In the same election, the Port of Royal Slope also passed with a vote of 206 to 33. This decision brought the number of port districts in Grant County up to three. By the 1960s and 1970s, the introduction of hydroelectric power and the Columbia Basin Federal Irrigation Project brought more farms and people to the area. An additional powerhouse built at the Grand Coulee Dam tripled the energy output, and this energy source, in addition to irrigation technology, made the region more attractive to various industries including agriculture. The influx of people and industries has resulted in 10 port districts in Grant County as of 2011.
Working with the Public Ports Association
On March 14, 1964, the Port of Mattawa joined the Washington Public Ports Association (WPPA), and James McCurdy acted as the first port trustee to the WPPA. The association created and supported a network of ports in the state; it offered the Port of Mattawa information, ideas, and experiences from other member ports. The association also provided research materials and support for advertising and promotional projects. A representative of the Port of Mattawa corresponded with the WPPA throughout the years about projects ranging from industrial developments to land and asset purchases.
The state law regarding the responsibilities and abilities of ports is purposefully very specific; often, expertise from WPPA helped the Port of Mattawa by clarifying the legal reach of the Port. Within just a few years of becoming a member, it helped the Port of Mattawa navigate a sensitive land development issue with state Department of Natural Resources.
The recent projects of the port have continued to provide attractive facilities for emerging industries. In 1997, the port purchased 100 acres of land for $100,000 just outside of Mattawa. With an eye toward spurring industrial growth, the port changed the zoning to "light industrial" and platted the land into 10 tracts. It installed infrastructure such as heavy-duty electrical and telephone conduit as well as improved the road system. The total project cost $370,000, and six tracts have been sold for $307,000. An orchardist purchased four of the tracts and the remaining tracts have been promoted to agriculture-related businesses.
The Port of Mattawa has created economic growth in the town by building four industrial parks; a variety of businesses lease spaces in these industrial parks. These properties have allowed small businesses to incubate, and the Port actively makes improvements to the infrastructure to encourage diverse development and to keep pace with their industrial tenants.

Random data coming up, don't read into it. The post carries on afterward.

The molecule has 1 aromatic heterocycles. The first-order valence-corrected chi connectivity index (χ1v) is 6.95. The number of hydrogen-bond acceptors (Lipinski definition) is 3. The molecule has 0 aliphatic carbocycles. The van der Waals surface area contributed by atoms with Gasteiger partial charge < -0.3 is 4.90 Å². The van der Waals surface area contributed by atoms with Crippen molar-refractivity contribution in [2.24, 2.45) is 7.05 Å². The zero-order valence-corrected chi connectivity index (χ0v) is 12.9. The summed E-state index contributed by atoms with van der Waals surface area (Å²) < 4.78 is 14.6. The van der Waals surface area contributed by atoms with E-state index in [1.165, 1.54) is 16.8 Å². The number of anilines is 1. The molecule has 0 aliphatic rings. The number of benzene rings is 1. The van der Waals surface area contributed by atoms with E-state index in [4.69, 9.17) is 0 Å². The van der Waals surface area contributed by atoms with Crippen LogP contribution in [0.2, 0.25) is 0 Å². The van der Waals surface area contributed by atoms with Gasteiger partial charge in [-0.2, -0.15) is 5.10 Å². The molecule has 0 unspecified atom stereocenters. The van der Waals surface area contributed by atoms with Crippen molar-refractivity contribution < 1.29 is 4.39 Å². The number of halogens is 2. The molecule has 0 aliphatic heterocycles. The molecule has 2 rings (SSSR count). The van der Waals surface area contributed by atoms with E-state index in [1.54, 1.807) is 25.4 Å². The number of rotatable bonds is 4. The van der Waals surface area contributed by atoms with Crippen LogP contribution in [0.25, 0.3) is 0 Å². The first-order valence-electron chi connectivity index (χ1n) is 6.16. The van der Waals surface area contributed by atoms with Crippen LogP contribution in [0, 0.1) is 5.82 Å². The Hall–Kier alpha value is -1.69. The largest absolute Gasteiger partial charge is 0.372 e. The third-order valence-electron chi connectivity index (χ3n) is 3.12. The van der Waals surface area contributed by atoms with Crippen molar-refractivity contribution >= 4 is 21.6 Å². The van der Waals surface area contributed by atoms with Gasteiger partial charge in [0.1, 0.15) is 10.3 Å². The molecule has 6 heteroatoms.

In March 2008, the port received a loan for $1 million and a grant for $800,000 from the Community Economic Revitalization Board (CERB) to construct an industrial wastewater treatment facility. The facility allowed for two wine makers, Flanagan and Jones Inc and Wahluke Wine Company, in the district to discharge wastewater from grape crushing processes, and it is also considered a strong draw for future business developments. The facility processes the wastewater and makes it reusable as water acceptable for irrigating apples and cherries trees as well as wine grape plants.
Honors and Continuing Progress
With an operating budget of $95,000 in 2000, Port of Mattawa is very small when compared to the Ports of Seattle ($260 million), Bellingham ($10.4 million), and Chelan ($980,000). Despite its small size, it has managed to make a big impression, and in 2000, the port district won the Washington Public Port Association’s Port of the Year Award. The win came as a surprise to the port, but as Mike Conley, the business developer of the port at the time, said “I realized we had a good story to tell and was very proud of what we had accomplished over the past several years” (Janovich).
Some of the recent projects include ongoing work with the Grant County Water Conservancy Board toward providing water from its reservoir to serve the growing area surrounding Mattawa. Additionally, the port received a U.S. Department of Agriculture Rural Development grant to build a new facility just west of Mattawa that houses port offices, small businesses, and the Wahluke School District Alternative Program.